Toxoplasmosis: Not the Clear and Present Danger It’s Believed to Be

 Dima KP

Graphic by Dima KP.

Toxoplasmosis is caused by an organism called Toxoplasma gondii. It is a protozoan parasite that can cause problems in infants if their mothers are infected prior to birth. Each year, 3,300 infants are born with toxoplasmosis and have symptoms that range from mild visual impairment to severe mental retardation.


Microscopic image of toxoplasmosis protozoan. Courtesy of LBAH.

Many warm-blooded animals can get toxoplasmosis. They will get it from the soil that contains infective oocysts (eggs). Cats are the primary living host and generally develop immunity to toxoplasmosis after the initial infection. Since cats are the primary living hosts, we are sometimes asked by pregnant women to test their cat for toxoplasmosis.


Toxoplasmosis test detail. Courtesy of LBAH.

It rarely causes clinical disease in cats. Symptoms in cats can be poor appetite, fever, lethargy, weight loss, vomiting, diarrhea, abdominal pain and jaundice. This usually occurs only in cats that are immune compromised by the feline leukemia virus (FeLV) or feline immunodeficiency virus (FIV).

To keep this disease in perspective, most pregnant women get this disease from eating undercooked or raw meat (usually pork and lamb), gardening, or eating unwashed vegetables, and not from their cat. You do not get this disease from petting a cat or getting bitten by a cat. It is the oocysts of Toxoplasma gondii from which toxoplasmosis comes.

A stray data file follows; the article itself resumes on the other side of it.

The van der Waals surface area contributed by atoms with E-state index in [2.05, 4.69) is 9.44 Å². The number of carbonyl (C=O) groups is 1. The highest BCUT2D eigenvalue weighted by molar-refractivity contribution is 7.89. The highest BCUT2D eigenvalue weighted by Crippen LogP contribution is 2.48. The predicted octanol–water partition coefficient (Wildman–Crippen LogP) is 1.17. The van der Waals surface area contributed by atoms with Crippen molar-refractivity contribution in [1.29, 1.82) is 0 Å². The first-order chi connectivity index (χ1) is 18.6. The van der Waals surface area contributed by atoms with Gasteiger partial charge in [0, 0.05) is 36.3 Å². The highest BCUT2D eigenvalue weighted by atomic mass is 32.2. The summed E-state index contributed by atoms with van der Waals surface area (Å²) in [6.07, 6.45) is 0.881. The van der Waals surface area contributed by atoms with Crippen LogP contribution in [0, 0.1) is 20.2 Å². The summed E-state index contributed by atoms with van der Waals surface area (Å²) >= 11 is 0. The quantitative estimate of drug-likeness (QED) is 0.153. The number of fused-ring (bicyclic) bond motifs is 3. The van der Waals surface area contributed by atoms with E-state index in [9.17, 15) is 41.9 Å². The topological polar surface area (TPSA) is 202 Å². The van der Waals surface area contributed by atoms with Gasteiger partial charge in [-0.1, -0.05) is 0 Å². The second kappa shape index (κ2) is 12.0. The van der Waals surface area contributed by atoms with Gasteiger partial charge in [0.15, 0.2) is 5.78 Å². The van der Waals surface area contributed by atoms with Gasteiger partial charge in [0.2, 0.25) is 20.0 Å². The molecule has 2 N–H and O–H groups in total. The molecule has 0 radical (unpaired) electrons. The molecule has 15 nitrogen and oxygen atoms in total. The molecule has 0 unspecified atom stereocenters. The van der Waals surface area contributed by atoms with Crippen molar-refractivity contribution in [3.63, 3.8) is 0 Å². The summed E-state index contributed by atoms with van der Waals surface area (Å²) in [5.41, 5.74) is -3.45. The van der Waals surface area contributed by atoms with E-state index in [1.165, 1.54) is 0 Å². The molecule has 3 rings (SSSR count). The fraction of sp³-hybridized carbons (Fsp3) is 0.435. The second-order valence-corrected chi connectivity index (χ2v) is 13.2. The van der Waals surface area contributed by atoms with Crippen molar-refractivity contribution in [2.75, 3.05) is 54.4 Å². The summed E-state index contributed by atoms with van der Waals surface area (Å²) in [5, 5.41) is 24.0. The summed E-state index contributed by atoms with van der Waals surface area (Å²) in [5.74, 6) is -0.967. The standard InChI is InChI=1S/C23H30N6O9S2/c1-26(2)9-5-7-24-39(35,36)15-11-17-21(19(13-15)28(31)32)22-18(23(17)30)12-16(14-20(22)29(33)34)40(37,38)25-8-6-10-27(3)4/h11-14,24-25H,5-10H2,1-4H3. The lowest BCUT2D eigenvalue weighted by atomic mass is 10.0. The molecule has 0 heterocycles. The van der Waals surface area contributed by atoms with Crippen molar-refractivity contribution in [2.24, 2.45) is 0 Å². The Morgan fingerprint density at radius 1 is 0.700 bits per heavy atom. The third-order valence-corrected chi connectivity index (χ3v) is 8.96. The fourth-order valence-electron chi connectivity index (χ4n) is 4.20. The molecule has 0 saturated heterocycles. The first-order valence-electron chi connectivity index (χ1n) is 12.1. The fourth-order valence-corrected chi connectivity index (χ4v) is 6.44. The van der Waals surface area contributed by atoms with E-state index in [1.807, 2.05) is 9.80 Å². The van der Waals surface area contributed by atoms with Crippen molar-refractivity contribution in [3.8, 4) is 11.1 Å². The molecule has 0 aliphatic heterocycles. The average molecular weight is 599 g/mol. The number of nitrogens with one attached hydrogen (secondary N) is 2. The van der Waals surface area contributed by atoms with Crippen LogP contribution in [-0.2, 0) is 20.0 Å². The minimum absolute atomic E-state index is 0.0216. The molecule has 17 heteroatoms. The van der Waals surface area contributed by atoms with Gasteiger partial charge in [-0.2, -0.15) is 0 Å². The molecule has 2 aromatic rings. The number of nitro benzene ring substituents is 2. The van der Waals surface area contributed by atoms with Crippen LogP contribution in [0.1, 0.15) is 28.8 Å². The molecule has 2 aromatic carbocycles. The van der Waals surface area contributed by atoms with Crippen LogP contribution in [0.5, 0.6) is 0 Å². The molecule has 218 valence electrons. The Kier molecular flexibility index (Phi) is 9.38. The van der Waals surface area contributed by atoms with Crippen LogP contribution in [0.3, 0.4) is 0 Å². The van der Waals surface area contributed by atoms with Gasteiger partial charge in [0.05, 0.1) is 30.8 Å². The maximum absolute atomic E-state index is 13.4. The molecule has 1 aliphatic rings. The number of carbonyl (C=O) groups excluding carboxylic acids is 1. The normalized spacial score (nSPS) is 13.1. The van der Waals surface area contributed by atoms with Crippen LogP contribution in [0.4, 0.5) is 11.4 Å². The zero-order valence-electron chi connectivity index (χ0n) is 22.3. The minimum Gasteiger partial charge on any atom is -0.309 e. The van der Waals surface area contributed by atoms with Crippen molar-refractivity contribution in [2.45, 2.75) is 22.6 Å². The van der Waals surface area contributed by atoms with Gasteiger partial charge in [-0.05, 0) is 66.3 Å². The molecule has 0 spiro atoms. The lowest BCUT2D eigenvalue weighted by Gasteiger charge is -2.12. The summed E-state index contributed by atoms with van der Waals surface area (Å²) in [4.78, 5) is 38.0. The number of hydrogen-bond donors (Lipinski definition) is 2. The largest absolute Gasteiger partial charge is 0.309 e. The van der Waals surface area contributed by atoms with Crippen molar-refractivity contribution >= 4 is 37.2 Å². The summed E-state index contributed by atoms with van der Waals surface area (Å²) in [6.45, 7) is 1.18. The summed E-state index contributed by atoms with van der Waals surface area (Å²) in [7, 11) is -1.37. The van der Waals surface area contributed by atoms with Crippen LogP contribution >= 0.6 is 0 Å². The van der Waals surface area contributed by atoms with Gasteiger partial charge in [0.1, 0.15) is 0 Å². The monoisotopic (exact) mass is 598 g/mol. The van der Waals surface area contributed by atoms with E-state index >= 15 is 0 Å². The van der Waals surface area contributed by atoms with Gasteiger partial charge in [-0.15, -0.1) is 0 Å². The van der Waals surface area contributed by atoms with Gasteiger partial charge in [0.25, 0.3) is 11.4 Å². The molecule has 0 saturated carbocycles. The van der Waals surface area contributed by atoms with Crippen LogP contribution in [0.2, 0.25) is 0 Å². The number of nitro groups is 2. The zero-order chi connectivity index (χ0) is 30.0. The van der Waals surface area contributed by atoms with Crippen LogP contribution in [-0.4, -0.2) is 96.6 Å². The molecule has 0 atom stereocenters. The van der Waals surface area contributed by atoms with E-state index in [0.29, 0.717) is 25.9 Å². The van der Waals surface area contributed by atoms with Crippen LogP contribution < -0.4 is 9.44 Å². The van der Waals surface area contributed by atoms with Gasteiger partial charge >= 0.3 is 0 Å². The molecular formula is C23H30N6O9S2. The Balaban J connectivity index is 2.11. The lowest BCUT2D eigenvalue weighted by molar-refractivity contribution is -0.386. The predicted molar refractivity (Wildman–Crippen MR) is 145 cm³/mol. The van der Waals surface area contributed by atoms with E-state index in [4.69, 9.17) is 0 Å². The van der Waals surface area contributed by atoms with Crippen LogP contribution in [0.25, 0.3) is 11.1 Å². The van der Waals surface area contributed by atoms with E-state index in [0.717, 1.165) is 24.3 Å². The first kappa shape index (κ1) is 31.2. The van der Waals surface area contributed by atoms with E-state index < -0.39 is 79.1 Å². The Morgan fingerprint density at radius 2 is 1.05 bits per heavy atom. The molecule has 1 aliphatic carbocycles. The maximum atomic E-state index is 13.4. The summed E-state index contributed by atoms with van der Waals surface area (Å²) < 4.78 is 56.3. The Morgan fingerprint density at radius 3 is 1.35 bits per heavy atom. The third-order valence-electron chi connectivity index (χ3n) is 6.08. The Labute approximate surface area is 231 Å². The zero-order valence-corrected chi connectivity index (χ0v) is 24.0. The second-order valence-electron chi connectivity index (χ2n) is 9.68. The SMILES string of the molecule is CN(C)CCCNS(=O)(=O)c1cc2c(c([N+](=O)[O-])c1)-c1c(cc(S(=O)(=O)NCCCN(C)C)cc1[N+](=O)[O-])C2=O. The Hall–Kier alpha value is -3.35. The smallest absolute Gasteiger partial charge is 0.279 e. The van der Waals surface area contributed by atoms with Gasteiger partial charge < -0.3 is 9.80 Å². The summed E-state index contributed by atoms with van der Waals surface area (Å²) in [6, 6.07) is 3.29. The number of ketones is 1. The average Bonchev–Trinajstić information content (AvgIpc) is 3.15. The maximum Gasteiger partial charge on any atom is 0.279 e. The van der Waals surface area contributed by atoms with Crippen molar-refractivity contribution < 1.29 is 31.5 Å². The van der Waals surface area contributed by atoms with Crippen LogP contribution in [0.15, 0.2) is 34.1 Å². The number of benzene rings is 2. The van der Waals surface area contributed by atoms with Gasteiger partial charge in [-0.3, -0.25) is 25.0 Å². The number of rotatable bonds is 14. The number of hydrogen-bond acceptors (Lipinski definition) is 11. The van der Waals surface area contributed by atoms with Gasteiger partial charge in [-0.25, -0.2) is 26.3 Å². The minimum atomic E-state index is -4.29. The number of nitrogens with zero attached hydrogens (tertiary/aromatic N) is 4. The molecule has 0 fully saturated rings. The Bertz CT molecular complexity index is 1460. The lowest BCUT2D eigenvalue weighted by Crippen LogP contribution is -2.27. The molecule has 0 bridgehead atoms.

When a cat that has toxoplasmosis leaves feces in the litter box or outside in the dirt, the organism initially is not infective to people. It needs to incubate for 24 to 48 hours before the oocysts can become infective to people. This shedding of oocysts in an infected cat only occurs a few days in their whole lives, so the odds of anyone getting it from a cat are low. The oocysts can live in the soil for up to 18 months.

Your cat’s feces can be tested for protozoan parasites, although this is not a reliable way to make the diagnosis. A test of its blood for a specific antibody can be administered to determine if your cat has been exposed to it. If positive, it means your cat made antibodies to Toxoplasma gondii and has immunity, so it is less likely to be a threat of transmission because it is not shedding oocysts.

Toxoplasmosis infection can be avoided. The best way for anyone, pregnant or not, to prevent exposure is to clean out the litter pan daily so that the oocysts cannot become infective. Cooking meat to greater than 153 degrees F, and using gloves when gardening are even more important preventive measures. Immunocompromised people should take special precautions.

Other measures include not feeding raw meat to your cat, not letting your cat go outside and getting exposed to oocysts in the soil, covering outside sandboxes so that they do not become litter pans for the cats in the neighborhood, and wearing a face mask when cleaning the litter pan.

You can learn more about parasites from our link here

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